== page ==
United States District Court, S.D. Georgia, Augusta Division
RANDAL HALL DISTRICT JUDGE
careful, de novo review of the file, the Court
concurs with the Magistrate Judge's Report and
Recommendation ("R&R"), to which objections
have been filed. (Doc. no. 12.) Although nothing in
Petitioner's objections undermines the Magistrate
Judge's recommendation, the Court will briefly address
Petitioner argues he meets the standard for actual innocence
because he is factually innocent of Count Two of his
indictment. (Doc. no. 12, p. 2.) He charges the Magistrate
Judge with mistakenly focusing on his failure to produce new
evidence in support of his claim rather than acknowledging
that "no reasonable juror would have convicted him
[because] no physical images or videos of child pornography
were found on [his] computer hard drive." (Id.)
argument ignores the conjunctive requirement of actual
innocence- Petitioner must be able "(1) to present
'new reliable evidence . . . that was not presented at
trial, ' and (2) to show 'that it is more likely than
not that no reasonable juror would have found petitioner
guilty beyond a reasonable doubt' in light of the new
evidence." Rozzelle v. Sec'v, Fla. Dep'tof
Corr.. 672 F.3d 1000, 1011(11th Cir. 2012) (emphasis
added) (citations omitted), cert denied, 133 S.Ct.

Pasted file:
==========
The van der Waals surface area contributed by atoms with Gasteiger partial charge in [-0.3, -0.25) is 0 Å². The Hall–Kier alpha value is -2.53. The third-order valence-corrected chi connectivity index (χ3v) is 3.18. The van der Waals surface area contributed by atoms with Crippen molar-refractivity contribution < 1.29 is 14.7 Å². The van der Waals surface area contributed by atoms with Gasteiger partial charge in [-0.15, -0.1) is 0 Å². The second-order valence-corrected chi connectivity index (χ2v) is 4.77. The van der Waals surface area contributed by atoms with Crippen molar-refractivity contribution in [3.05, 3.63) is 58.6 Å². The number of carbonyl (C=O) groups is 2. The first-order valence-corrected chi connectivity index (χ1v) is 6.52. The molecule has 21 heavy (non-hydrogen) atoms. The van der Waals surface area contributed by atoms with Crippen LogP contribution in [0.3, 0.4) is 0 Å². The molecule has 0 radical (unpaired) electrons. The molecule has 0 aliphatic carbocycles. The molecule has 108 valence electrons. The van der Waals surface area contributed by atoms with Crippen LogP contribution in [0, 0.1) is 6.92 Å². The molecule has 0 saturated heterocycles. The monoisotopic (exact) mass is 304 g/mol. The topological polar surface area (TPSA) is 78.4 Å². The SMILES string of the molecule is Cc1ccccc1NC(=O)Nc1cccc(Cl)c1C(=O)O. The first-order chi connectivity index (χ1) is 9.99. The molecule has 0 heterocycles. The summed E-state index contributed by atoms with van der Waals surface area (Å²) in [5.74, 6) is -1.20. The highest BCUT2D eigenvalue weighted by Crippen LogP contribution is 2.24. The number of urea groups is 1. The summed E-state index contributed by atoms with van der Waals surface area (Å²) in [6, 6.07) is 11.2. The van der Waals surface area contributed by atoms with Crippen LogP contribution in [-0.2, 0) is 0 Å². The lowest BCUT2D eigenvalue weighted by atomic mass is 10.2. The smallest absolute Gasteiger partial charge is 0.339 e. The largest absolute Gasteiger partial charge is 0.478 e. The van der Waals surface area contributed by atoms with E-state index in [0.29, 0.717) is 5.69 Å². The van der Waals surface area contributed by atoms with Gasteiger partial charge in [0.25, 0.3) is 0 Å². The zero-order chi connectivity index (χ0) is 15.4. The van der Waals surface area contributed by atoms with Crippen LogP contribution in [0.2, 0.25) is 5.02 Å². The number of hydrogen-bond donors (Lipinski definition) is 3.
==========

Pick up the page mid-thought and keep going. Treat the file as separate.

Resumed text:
351 (2012). As the Magistrate Judge noted, Petitioner offers
no new evidence but rather makes a legal argument based on
testimony adduced at trial. (See doc. no. 10, p. 7.)
This is insufficient to prove actual innocence because
"only provid[ing] new interpretations of existing
evidence [is] not ... a sufficient showing of actual
innocence to overcome the procedural default."
Claritt v. Kemp, 336 F.App'x 869, 871 (11th Cir.
although no actual images were found on Petitioner's
computer and hard drive, Respondent details ample evidence
adduced at trial indicating Petitioner's prior possession
of child pornography on those devices. (See doc. no.
6, pp. 5-6.) Thus, Petitioner cannot show "it is more
likely than not that no reasonable juror would have convicted
him in the light of the new evidence, " and his first
objection is without merit. McOuiggin v. Perkins,
569 U.S. -, 133 S.Ct. 1924, 1935 (2013).
Petitioner argues that the Magistrate Judge's reliance
upon the Eleventh Circuit's holdings in Arthur v.
Thomas, 739 F.3d 611, 630 (11th Cir. 2014), and
Chavez v. | Sec'v, Fla. Dep't of
Corr., 742 F.3d 940 (11th Cir. 2014), in rejecting his
Martinez and Trevino arguments are
misplaced because both of those cases are distinguishable.
(Doc. no. 12, pp. 3-4.) Although those cases are factually
distinguishable, the Magistrate Judge properly applied the
law set forth in those cases to the present case.
Arthur, the Eleventh Circuit explained at length why
Martinez and Trevino do not apply to federal rules
such as the AEDPA statute of limitations,
The Martinez rule arose from the impact of
state rules that (1) did not allow petitioners to
raise ineffective-trial-counsel claims on direct appeal (or
made it virtually impossible to do so) and (2) required